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Chomsky on Socialism

Noam Chomsky


Posted: Aug 26, 2013

Noam Chomsky responds to a caller’s request for his thoughts on socialism, during a 2003 interview by Brian Lamb, for C-SPAN’s “In Depth” program. He describes how socialism was equated with the Leninist model of the Soviet Union by both the USA and its allies on the one hand, and the USSR and its allies on the other.


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So far [will try not to digress] religious organisations have been the most socialist institutions in modern times. Those of us who are skeptics know the drawbacks (what I meant by 'loose ends', Pete) to religious orgs: their hierarchies, outmoded--by our lights-- notions. However the public and private sectors outside houses of worship; extra-legal bodies (organised crime organisations); and secret societies, are less socialistic than houses of worship.
The longest running collectives and communes have been religious in nature.

Doesn't mean there's anything or much of anything positive about religion. Yet it is a given non-religious organisations as well as religious orgs. have enormous difficulty living up to their ideals, often due to self-interest. The State generally wants to aid the poor, unfortunately (for the poor that is) 'equality under the Law' fades when a large number of govt employees think they themselves are more equal than others; govt employees usually receive better benefits than their clients. And needless to write, those at the bottom are fighting for scraps: there is in fact a sort-of pecking order in hell. We don't have to discuss the evils of business, the bottom line is more important than justice and even family to the private sector. Chomsky can tell us making business more humane is tantamount to making slaughterhouses more humane for cattle-- only so far you can go.

Do realise Chomsky is delivering an academic talk. But we might want to consider kicking over the traces to come up with something more 21st century than socialism. It may be that all ideology finished when Communism ended. Perhaps even equality itself died when Communism ended. Don't know; do know the political mausoleum does exist, though it isn't a location.. it is a repository for outmoded ideologies/religions which retain one value: lingua franca. For instance although we can justifiably dismiss white nationalism as extremist, it can be accepted as social club/culture club. Often, bad religion-bad social club, are considered better than no religion, no social club at all. Bad religion/bad social club are thought by many-- v. many-- to be better than atomisation.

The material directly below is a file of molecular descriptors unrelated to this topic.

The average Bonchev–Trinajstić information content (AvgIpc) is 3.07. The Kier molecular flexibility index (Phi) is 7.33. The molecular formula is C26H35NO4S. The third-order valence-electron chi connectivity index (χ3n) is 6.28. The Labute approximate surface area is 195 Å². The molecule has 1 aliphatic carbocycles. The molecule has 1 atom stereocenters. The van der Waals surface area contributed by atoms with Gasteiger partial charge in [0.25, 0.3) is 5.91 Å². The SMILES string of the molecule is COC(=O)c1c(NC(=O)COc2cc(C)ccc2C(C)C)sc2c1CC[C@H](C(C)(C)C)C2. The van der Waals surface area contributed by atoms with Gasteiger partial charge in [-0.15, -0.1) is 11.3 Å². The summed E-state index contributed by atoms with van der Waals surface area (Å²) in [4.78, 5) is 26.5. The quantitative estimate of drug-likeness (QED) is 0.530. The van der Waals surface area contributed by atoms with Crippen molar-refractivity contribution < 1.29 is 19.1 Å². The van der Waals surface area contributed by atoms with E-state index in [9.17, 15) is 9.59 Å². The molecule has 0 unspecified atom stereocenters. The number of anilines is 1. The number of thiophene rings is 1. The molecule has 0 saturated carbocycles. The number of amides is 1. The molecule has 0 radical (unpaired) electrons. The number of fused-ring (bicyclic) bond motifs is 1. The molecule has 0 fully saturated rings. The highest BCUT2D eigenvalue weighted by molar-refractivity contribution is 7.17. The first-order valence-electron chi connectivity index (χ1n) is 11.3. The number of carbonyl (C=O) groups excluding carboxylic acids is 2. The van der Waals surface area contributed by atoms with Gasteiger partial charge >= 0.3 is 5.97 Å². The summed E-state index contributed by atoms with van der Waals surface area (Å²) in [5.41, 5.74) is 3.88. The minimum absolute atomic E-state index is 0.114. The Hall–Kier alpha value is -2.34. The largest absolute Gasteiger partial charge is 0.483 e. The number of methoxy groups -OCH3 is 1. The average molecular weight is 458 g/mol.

Matter of opinion. And then there is the question of hierarchy: there's meritocracy; and then there's how one guy has a bigger dick than another so he is higher up.

Atomisation doesn't concern me much aside from the disingenuousness of telling people to be holistic while economic warfare is ongoing. Plus we radically change the world around us, while expecting holism?? We degrade the biosphere while wanting order, cleanliness? don't know what to think, where to start albeit we (again) might want to start thinking about kicking over the traces, think about radically diminishing our outdated ideologies and religions-- in preparation for the 22nd century as well as the 21st. Let's assume we are serious about socialism- where would we start? Since Chomsky and I are American, we could start with a couple of Hank's proposals from a few years back; not that we hold someone to what they wrote yrs ago. First have the US decentralised as five separate nations: N. England; the South, Midwest; Southwest; the Northwest. That way, each region can choose its character. Next, tax houses of worship. More to, probably, cut back on the ability of churches to manipulate the poor than to utilise the revenue. You take it from there. Right now we are going nowhere fast, appear to have reached maximum stagnation.

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